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For most of us right now, the quarantine is still in full swing: grocery stores are hard to get into, supplies are still hard to come by, and everything else is either too closed or limited to be any help.

It can start to feel a little claustrophobic after a while, knowing you can’t just go to the store and easily pick up the things you need without the lines and the masks and the safety requirements. One clever solution that a lot of homes have turned to lately is self-sustainability.

 For most people, hearing that term conjures up images of rugged farm life, or that house out in the woods with the fancy solar panels. You might be surprised to learn, then, that for us city folk self-sustainability is easy enough to achieve even in small measures! Even if all you’re doing is growing your own produce, being able to do something at home that you used to have to leave the house for can actually go a long way during quarantine to keep you and your family safer than normal.

Here’s a few easy ways more families can keep themselves self-sufficient during quarantine:


Start a vegetable garden

Whether indoors or outdoors, vegetable gardens can be a surprisingly fun and rewarding way to make your home more self sustainable, and can really help cut down on your food bill. If you have a plot of dirt outdoors you can turn over to a few of your favorite fruits and vegetables, start with something hardy and simple like tomatoes and see if you can cultivate that green thumb of yours. If you have the space to grow them indoors instead, home wire shelving or rust proof shelving can be easily converted into indoor greenhouse shelving!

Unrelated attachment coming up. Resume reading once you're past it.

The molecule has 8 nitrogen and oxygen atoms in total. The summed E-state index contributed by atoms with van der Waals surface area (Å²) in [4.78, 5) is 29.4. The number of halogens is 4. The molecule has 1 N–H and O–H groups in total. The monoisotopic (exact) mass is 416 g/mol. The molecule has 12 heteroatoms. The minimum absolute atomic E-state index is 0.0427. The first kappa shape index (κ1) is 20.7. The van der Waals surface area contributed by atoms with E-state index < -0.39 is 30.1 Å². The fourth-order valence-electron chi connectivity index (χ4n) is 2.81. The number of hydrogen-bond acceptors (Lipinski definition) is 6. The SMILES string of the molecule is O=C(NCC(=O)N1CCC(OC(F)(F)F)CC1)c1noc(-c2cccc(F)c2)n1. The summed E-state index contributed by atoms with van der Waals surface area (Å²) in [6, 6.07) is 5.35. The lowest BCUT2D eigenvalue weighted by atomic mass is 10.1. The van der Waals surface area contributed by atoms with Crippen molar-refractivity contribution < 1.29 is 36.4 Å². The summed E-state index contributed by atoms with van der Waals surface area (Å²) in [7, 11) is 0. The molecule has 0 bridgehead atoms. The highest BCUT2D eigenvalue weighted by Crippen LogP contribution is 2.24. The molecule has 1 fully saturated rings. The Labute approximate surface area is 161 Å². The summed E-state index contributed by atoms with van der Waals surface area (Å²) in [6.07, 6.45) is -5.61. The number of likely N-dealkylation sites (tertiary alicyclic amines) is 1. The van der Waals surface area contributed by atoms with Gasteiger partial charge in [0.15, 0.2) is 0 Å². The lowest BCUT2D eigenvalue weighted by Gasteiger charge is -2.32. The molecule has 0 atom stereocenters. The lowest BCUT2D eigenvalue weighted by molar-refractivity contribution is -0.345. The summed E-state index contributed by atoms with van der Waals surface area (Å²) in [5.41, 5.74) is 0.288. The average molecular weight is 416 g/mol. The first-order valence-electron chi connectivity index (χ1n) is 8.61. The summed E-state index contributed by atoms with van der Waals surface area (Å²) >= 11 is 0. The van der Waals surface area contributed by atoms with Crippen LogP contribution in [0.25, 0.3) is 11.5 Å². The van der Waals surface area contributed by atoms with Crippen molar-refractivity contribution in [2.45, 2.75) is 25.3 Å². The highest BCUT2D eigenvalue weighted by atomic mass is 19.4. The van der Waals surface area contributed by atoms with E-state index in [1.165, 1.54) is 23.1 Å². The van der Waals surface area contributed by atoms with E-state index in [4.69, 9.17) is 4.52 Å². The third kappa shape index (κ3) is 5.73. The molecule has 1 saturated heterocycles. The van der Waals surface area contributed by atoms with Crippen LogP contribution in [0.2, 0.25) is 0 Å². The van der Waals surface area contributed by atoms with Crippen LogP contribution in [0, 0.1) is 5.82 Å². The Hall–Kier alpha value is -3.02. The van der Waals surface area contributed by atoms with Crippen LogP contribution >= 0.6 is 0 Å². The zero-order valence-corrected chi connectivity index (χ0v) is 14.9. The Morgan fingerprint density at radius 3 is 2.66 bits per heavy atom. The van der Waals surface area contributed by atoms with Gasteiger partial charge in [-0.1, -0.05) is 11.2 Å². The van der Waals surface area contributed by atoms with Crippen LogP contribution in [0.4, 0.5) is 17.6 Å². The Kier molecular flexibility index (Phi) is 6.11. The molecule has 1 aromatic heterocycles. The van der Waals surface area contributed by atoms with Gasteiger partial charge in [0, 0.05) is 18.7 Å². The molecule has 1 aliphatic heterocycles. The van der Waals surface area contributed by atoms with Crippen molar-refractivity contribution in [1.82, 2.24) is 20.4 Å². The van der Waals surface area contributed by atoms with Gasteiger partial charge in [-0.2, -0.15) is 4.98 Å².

Collect rainwater

While this tip probably conjures up images of living alone in some cabin in the woods, re-using rainwater can actually go a long way towards reducing your utility bills and making things easier on the family. Rainwater can be used to water your garden we talked about earlier, washing your car, even providing fresh water to your pets, and can cut down on your utility bills during a time when money might be a greater concern than normal.


Cut down on utility bills

Speaking of money, the pandemic has probably had some kind of impact on your family’s income and earnings. By taking steps around the house to reduce your overall utility costs, you can make an environmental impact and help your house to be more self-sufficient. Even small steps, like turning your water heater down, washing clothes in only cold water, and using natural light whenever possible can go a long way.


Recycle, recycle, recycle

Recycling bins are a great addition to any household, but reusing materials in ways other than donating them back to the recycling plant can help a lot more than you might think. Before you toss something out, see if you can find another use for it, or see where you can safely donate it, so someone else can get some use out of it.


Look at that – your house is already more self-sufficient, and you didn’t even have to climb on the roof to install solar panels! Even after the quarantine ends, you might just find these methods so helpful, you’ll keep that garden growing!

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